Traveling has always been one of my passions. I love the excitement of seeing new places and the thrill of experiencing different cultures.
If you've ever been to Rome, or are planning a trip to the Eternal City, then you know how expensive accommodations can be. A unique alternative to the traditional hotel or B&B is to stay in one of the many convents or monasteries located in Rome. We stumbled onto this a few years ago while planning our first trip to Italy, and while we were a little skeptical at first, we very quickly realized that we were on to something. We used the Santa Susanna website as a source, and in short order, we were communicating with various convents about availability.
Please note that the Santa Susanna website has recently gone offline and does not appear to be a resource for finding contact information for convents and monasteries in Rome. However, if you Google "convent stays in Rome" you should find a few websites to assist you.
Villa Rosa Convent
On that first trip in 2009, we stayed at the Villa Rosa Convent which is located in a quiet area of Rome not far from the Colosseum and the Circus Maximus. As you can see from the pictures the rooms are very large, have high ceilings and are impeccably clean.
This convent is run by the Dominican Sisters and Sr. Christina who takes care of the reservations speaks excellent English. The convent offers a simple breakfast and has kitchen facilities that can be used to prepare or store your own food. Sister Christina is a wealth of knowledge when it comes to Rome and can offer advice and suggestions to aid you while touring the city. There is a bus stop located directly across the street from the convent which makes getting around the city very easy. While some of the convents in Rome will have a curfew, the Villa Rosa does not and simply asks that you respect the other guests when coming and going. All in all, it was a great experience, and for 90 euros per night is a great value.
Piccole Suore Della Sacra Famiglia
As those of you who have traveled to Italy can attest, it can become very addicting. And so after arriving home from our first trip to Italy we immediately began planning to return. Our second trip took us to the Piccole Suore della Sacra Famiglia, Casa Di Accoglienza Paolo VI Convent (say that three times quickly) conveniently located right across the street from the Vatican Museum entrance. Once again the rooms were large, impeccably clean and also had air conditioning which can be a great asset if traveling to Rome in the summer.
While the Sisters here do not speak English please do not let that stop you as they will figure out how to communicate with you and will most likely entertain you while you are checking in. This convent does not offer breakfast but does have a small kitchen area that can be used to store and prepare meals. There is also a cafe and a supermarket located right around the corner which was convenient.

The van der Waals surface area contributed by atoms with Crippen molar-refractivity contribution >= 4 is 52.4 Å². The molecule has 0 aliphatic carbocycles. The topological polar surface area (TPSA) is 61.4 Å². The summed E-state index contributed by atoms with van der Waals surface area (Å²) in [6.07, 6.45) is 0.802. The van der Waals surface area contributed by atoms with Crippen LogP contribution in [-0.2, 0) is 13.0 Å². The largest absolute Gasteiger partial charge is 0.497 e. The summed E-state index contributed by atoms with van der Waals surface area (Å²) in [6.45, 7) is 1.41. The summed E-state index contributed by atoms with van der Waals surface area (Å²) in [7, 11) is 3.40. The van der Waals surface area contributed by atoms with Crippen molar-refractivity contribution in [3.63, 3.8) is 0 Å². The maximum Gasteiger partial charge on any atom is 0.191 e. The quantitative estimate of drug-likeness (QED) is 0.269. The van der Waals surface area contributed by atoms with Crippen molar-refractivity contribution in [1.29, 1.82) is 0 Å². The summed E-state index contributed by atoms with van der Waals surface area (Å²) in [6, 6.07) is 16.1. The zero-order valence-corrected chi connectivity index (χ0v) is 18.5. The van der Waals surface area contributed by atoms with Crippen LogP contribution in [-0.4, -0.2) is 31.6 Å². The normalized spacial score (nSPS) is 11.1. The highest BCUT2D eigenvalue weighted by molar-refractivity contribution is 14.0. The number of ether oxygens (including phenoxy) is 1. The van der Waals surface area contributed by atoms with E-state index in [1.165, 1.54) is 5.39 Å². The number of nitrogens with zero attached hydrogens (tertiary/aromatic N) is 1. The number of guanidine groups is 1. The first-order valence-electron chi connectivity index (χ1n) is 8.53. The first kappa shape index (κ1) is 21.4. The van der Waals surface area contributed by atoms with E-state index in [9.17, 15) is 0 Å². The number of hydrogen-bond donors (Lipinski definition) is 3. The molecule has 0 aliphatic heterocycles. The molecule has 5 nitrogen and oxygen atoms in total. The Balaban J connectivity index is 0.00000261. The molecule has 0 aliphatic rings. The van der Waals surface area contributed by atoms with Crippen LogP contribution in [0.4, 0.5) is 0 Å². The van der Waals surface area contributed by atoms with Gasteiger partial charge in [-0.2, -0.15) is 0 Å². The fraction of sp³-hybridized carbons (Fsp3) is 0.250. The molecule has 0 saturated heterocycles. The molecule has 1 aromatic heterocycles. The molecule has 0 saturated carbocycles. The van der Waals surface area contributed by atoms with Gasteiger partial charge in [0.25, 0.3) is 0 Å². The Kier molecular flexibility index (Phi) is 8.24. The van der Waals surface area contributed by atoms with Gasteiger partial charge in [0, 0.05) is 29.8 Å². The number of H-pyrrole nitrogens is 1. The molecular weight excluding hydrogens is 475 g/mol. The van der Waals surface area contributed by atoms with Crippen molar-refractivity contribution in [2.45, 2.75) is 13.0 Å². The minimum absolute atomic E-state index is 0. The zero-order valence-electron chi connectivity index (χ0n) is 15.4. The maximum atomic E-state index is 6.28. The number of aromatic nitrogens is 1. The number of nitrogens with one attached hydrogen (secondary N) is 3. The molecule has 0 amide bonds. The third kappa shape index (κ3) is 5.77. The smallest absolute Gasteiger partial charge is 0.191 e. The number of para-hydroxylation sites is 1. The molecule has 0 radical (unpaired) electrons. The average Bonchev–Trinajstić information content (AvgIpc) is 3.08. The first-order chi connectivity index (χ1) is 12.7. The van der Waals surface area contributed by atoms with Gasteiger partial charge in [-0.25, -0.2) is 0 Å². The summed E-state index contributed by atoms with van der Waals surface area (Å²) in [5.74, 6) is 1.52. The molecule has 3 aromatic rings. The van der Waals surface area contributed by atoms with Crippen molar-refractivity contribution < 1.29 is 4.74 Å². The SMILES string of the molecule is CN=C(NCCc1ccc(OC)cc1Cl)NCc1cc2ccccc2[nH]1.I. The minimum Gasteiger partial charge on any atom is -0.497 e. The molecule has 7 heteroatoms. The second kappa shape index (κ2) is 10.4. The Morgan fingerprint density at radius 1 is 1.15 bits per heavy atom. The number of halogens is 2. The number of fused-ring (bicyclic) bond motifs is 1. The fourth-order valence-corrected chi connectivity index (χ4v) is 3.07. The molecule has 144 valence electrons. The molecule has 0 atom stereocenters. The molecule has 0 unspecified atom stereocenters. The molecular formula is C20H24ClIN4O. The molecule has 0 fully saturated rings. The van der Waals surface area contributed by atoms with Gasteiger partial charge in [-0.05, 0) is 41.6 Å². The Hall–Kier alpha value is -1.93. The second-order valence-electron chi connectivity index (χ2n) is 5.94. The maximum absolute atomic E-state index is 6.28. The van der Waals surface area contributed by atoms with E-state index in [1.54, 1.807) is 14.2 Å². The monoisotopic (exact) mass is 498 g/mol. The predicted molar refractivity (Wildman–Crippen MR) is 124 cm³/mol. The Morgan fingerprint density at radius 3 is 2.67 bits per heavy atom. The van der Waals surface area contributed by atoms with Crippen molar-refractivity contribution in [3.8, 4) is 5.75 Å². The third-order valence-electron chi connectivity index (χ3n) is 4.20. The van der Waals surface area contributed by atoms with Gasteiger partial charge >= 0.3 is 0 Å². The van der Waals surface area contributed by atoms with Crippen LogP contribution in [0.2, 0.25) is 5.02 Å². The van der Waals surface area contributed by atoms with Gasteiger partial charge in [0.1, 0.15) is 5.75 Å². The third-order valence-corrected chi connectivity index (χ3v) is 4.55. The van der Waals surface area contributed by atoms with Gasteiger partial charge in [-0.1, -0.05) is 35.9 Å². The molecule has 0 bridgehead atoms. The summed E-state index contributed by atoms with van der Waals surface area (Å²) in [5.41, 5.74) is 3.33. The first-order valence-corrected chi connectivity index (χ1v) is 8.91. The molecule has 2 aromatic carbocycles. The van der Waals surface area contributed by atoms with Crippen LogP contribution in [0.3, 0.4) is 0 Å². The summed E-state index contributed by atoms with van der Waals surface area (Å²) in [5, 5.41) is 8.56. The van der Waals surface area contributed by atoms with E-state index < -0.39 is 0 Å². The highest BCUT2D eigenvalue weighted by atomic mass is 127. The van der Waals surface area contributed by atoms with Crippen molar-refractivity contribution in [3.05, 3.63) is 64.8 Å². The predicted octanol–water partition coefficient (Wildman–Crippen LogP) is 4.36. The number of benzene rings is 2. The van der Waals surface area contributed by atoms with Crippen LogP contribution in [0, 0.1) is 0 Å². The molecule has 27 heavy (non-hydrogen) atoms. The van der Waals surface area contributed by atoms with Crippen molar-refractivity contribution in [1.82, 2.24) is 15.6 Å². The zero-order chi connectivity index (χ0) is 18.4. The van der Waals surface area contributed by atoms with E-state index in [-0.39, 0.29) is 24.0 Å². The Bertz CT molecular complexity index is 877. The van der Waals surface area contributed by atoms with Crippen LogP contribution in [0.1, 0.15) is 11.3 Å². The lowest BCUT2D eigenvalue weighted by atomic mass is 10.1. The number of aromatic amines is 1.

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The grounds of the Piccole Suore della Sacra Famiglia are very well kept and there is a very large patio located in the back of the convent that is great for just sitting and relaxing. The metro and bus stops are a 5-10 minute walk from the convent and if you are in Rome to see the Vatican then you are a five-minute walk from St. Peters Square and literally right across the street from the Vatican Museum entrance. We stayed at this convent in September of 2010, and the cost was an unbelievable 60 euros per night for the room. I don't know how you can do better than this in Rome for clean, safe, air-conditioned accommodations.
As most of the convents and monasteries do not maintain a website, the best way to contact them is through e-mail or to call them directly. Try using Google or some of the travel forums such as Fodors or Frommers for help in finding phone numbers and e-mail addresses. Our experience with this has been very positive, and they are usually quick to reply to inquiries.
I should add that both of the convents that we stayed in had elevators, which may or may not be an issue for you. Just be sure to inquire if this is important to you. Also, make sure you ask about curfews as some of them have a curfew as early as 10 pm. The Villa Rosa did not have a curfew and the Piccole Suore had a midnight curfew.
Hopefully, on your next trip to Italy, you will look into staying in a convent or monastery. They are located all over Europe and offer an economical, unique experience that's a little bit off the beaten path.
Ciao for now.
Villa Rosa E-mail:
Piccole Suore della Sacra Famiglia, Casa Di Accoglienza Paolo VI E-mail: